Showing 251 - 275 of 521 comments
Nothing left of this one. Google maps show a car wash and parking lot at this site.
From the google street photos, it has quite an impressive widefront facade of fancy red brick and white stone. as of 3/24/10 is still a church, the bricks have all been cleaned – it looks obviously renovated. Windows in the auditorium area – they may have done major remodeling in the auditorium. Looks like a bad neighborhood – the doors along the front have roll-down corrugated gates. It is still home to Miracle Temple Pentacostal Church – at least they were having recitals there in 2009.
The current store in the front is selling office supplies. The drugstore appears to be gone now, -the theatre’s storefront is the only one left on this side of the block – all else is parking. But you can see the auditorium in back. people would walk straight back and turn turn right to enter the auditorium. From the air it looks big enough to seat at least 1,000. There is a small window in the side wall of the auditorium so it may be gutted inside. Then again they may have simply punched a small hole in the wall. The side that’s the back of the lobby is still complete – no windows.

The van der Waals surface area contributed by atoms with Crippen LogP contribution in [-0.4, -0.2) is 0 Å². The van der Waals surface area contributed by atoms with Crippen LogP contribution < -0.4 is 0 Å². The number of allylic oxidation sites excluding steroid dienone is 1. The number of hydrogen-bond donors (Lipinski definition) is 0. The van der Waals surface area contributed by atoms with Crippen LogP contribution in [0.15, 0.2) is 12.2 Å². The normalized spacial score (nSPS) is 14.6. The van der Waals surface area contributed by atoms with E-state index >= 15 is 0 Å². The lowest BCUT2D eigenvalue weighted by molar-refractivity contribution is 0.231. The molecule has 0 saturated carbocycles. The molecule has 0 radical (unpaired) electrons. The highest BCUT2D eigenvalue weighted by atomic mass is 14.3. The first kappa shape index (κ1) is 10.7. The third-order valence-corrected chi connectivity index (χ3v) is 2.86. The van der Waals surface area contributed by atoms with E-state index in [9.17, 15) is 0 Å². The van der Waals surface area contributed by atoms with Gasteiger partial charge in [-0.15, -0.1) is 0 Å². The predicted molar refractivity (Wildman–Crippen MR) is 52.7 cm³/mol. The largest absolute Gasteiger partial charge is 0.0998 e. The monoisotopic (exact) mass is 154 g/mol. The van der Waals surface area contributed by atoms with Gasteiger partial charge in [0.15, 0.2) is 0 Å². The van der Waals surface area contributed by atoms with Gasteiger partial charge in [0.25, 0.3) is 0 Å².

The building still exists. From street level photos, it looks like a late 1920s construction – typical neighborhood theatre. The marquee is wrapped with a banner proclaiming “Our Lady of Sorrows Church” with a street number of 654. But there is painted plywood across the entrance with padlocks. Looks like the church has closed down or moved, but the building is still intact, and presumably also the interior.
Last time i checked, the cinema portion of this shop[ping center was still boarded up.
According to their website, even they do not know what happened to the organ. They estimate conservatively they draw 90,000 patrons per year.
Re-opened. Jesus Christ Superstar opens April 1, 2010!
New official website is:
Actually the Parkway Twin, which was opened by AMC in Kansas City in 1962 was their first multiplex. But this was certainly one of the earliest.